Attorneys for Republican Gov. Phil Bryant and Democratic Attorney General Jim Hood have defended House Bill 1523 in court.
"Our attorneys received the order late this afternoon and are reviewing it," Bryant spokesman Clay Chandler said Monday.
Republican Lt. Gov. Tate Reeves criticized the decision of Judge Reeves, who is no relation.
"If this opinion by the federal court denies even one Mississippian of their fundamental right to practice their religion, then all Mississippians are denied their 1st Amendment rights," Tate Reeves said in a statement. "I hope the state's attorneys will quickly appeal this decision to the 5th Circuit to protect the deeply held religious beliefs of all Mississippians."

Sunday, June 26, 2016

563 killed by police so far this year.

According to 'Killed by Police.net" American law enforcement has killed 563 people from 1/1 to 6/26 of 2016.  How many of these were justifiable may never be determined. Undoubtedly, many were, but many, undoubtedly, were not.

How many American police officers are arrested and for what, each year?

The first nationwide study of arrests of police has released its initial results.
"Police officers are arrested about 1,100 times a year, or roughly three officers charged every day, according to a new national study. The most common crimes were simple assault, drunken driving and aggravated assault, and significant numbers of sex crimes were also found. About 72 percent of officers charged in cases with known outcomes are convicted, more than 40 percent of the crimes are committed on duty, and nearly 95 percent of the officers charged are men.
The study is thought to be the first-ever nationwide look at police crime, and was conducted by researchers at Bowling Green State University through a grant from the Justice Department’s National Institute of Justice. The research covered seven years, 2005 to 2011, and sought to quantify not only the prevalence of police officers arrested across the country, but also how law enforcement agencies discipline officers who are arrested and how officer arrests might correlate with other forms of misconduct."

The nearly 700-page full study is here.

Saturday, June 25, 2016


Time-Warner Cable and Charter Communications were criticized by a  U.S. Senate Committee.  Three companies were cleared.

'Time Warner Cable and its new owner, Charter Communications, have consistently failed to provide refunds to customers who the cable companies knew were being overcharged, according to a six-year U.S. Senate investigation.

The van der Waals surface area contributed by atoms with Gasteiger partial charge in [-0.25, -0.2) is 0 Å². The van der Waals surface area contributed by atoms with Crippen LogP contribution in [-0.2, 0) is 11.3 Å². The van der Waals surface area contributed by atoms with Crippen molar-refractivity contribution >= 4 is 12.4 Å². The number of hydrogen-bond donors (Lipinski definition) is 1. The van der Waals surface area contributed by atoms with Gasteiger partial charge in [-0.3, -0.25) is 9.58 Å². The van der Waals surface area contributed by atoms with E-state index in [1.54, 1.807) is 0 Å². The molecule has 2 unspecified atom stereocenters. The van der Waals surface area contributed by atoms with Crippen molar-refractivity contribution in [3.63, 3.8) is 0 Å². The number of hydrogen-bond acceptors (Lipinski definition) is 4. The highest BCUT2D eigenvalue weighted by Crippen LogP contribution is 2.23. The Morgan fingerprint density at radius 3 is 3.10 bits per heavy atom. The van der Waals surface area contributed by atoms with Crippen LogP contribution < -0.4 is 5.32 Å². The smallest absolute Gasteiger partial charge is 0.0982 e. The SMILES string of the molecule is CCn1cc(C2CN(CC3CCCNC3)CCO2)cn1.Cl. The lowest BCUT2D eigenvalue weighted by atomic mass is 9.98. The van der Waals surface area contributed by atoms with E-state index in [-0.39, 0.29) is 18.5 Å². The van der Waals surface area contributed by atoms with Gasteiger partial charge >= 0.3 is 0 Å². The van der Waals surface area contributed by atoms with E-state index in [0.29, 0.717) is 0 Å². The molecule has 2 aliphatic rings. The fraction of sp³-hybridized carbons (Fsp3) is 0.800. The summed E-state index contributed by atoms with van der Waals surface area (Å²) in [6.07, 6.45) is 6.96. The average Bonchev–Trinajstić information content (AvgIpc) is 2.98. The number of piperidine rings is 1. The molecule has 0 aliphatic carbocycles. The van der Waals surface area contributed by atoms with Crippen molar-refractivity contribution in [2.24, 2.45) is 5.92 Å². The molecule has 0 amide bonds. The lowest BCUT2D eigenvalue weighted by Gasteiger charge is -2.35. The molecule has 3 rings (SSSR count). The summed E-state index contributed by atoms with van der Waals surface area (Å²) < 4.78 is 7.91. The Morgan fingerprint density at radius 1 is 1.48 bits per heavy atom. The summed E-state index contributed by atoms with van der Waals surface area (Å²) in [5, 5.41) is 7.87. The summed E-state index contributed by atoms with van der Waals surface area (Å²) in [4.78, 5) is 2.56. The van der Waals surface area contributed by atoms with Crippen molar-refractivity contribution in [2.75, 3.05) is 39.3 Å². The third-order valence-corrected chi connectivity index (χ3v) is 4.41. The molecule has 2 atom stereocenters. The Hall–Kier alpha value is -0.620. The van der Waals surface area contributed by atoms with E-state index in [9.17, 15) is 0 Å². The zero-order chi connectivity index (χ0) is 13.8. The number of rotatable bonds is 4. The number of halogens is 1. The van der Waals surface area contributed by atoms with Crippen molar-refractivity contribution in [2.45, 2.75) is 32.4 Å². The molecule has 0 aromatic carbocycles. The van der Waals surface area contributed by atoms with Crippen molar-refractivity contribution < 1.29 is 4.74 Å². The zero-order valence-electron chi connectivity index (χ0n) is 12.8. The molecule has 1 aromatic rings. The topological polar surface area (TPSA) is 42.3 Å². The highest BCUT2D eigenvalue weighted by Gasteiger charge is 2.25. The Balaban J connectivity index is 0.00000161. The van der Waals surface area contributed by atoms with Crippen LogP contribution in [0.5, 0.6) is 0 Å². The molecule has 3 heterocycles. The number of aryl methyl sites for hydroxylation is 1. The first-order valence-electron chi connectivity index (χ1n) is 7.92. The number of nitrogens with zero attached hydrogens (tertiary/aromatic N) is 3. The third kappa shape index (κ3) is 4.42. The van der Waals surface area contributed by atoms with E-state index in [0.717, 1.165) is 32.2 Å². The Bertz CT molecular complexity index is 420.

The companies say they're working to make amends.
The investigation found that "Time Warner Cable and another company, Charter, made no effort to trace overcharges they identified and provide refunds to customers," said Sen. Rob Portman, an Ohio Republican, in a statement. He is chairman of the Senate's Permanent Subcommittee on Investigations.
Portman charged that their practice has been to pocket the money rather than correct their mistakes, something that he called wrong and unacceptable.
The subcommittee's probe reviewed how five companies — Charter Communications, Comcast, Time Warner Cable, DirecTV and Dish — identify and correct overcharges caused by company billing errors. Charter and Time Warner were the only two companies to not handle overcharges properly."

Glad to see some companies were playing by the rules.  Anyone who says we don't need government regulation of business,or that free markets will prevent corruption, is deluded and doesn't understand the reality.  There are too many ethically challenged, corrupt, scoff-law companies out there.  See prior post.

3rd Baltimore officer acquitted in Freddie Gray case

Somewhat surprisingly, the officer was acquitted.  2 other officers involved in the case were also acquitted in earlier trials.

From the NYT:
"The acquittal on Thursday of a Baltimore police officer charged with murder and six other crimes in the death of Freddie Gray has dealt a devastating blow to the prosecution, legal experts say, and raises questions about whether the state should press ahead with the trials of four other officers.
Officer Caesar R. Goodson Jr., who drove the police transport van in which Mr. Gray suffered the spinal cord injury that killed him, faced the most serious charges of any of the six officers indicted in the fatal arrest. His acquittal on seven counts leaves the state without any convictions after three trials, in one of the nation’s most closely watched police misconduct cases — and continues to leave open the question of what, exactly, happened to Mr. Gray inside the van.
Judge Barry G. Williams, who presided over the Goodson trial, issued the verdicts to a hushed, packed courtroom. He drew no conclusions about exactly when during the van ride Mr. Gray got hurt, saying there were several “equally plausible scenarios.” And he rejected the state’s contention that the officer had given Mr. Gray an intentional “rough ride” and knowingly endangered him by failing to buckle him into the van or provide medical help.
Mr. Gray was detained after fleeing, apparently unprompted, from officers in the downtrodden Sandtown neighborhood of West Baltimore, and loaded into a police wagon that made six stops in West Baltimore before it arrived at the Western District police station, where Mr. Gray was found unresponsive and not breathing, with a devastating spinal cord injury.
The death of Mr. Gray, a 25-year-old black man, set off a wave of violent unrest here last year and thrust this majority black city into the center of a wrenching national debate over race and policing. The state’s attorney, Marilyn Mosby, sought to quell the violence by telling protesters she heard their “call for ‘no justice, no peace,’” promising to deliver “justice on behalf of this young man.”
But the first trial, of Officer William Porter, ended with a hung jury in December; he is scheduled to be retried. A second officer, Edward M. Nero, was acquitted last month of four charges. Thursday’s verdicts instantly reignited debate here over whether Ms. Mosby had overcharged the officers and prompted speculation about what she will do next.
“This was the state’s Waterloo,” declared Warren Brown, a defense lawyer who has been watching the trials, and has been sharply critical of the prosecution.
Continue reading the main story